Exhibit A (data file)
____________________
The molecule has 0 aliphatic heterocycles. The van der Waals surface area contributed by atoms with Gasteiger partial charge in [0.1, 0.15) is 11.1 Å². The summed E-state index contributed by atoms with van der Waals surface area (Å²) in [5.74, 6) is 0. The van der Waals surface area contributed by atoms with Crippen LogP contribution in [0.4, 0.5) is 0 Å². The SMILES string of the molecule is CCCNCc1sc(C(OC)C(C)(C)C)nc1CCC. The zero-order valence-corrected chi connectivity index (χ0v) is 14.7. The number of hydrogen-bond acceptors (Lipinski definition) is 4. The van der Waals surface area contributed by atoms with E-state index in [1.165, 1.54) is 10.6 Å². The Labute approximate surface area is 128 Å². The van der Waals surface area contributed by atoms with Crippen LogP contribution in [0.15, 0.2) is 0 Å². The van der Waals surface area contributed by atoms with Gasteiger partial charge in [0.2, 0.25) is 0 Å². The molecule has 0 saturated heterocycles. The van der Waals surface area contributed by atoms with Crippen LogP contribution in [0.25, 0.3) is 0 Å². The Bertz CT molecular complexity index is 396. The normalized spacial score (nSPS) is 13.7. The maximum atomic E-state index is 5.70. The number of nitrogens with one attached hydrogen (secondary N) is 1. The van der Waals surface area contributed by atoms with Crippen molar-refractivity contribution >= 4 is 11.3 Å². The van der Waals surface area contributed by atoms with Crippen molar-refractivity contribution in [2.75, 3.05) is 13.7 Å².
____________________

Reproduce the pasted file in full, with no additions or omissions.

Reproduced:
The molecule has 0 aliphatic heterocycles. The van der Waals surface area contributed by atoms with Gasteiger partial charge in [0.1, 0.15) is 11.1 Å². The summed E-state index contributed by atoms with van der Waals surface area (Å²) in [5.74, 6) is 0. The van der Waals surface area contributed by atoms with Crippen LogP contribution in [0.4, 0.5) is 0 Å². The SMILES string of the molecule is CCCNCc1sc(C(OC)C(C)(C)C)nc1CCC. The zero-order valence-corrected chi connectivity index (χ0v) is 14.7. The number of hydrogen-bond acceptors (Lipinski definition) is 4. The van der Waals surface area contributed by atoms with E-state index in [1.165, 1.54) is 10.6 Å². The Labute approximate surface area is 128 Å². The van der Waals surface area contributed by atoms with Crippen LogP contribution in [0.15, 0.2) is 0 Å². The van der Waals surface area contributed by atoms with Gasteiger partial charge in [0.2, 0.25) is 0 Å². The molecule has 0 saturated heterocycles. The van der Waals surface area contributed by atoms with Crippen LogP contribution in [0.25, 0.3) is 0 Å². The Bertz CT molecular complexity index is 396. The normalized spacial score (nSPS) is 13.7. The maximum atomic E-state index is 5.70. The number of nitrogens with one attached hydrogen (secondary N) is 1. The van der Waals surface area contributed by atoms with Crippen molar-refractivity contribution >= 4 is 11.3 Å². The van der Waals surface area contributed by atoms with Crippen molar-refractivity contribution in [2.75, 3.05) is 13.7 Å².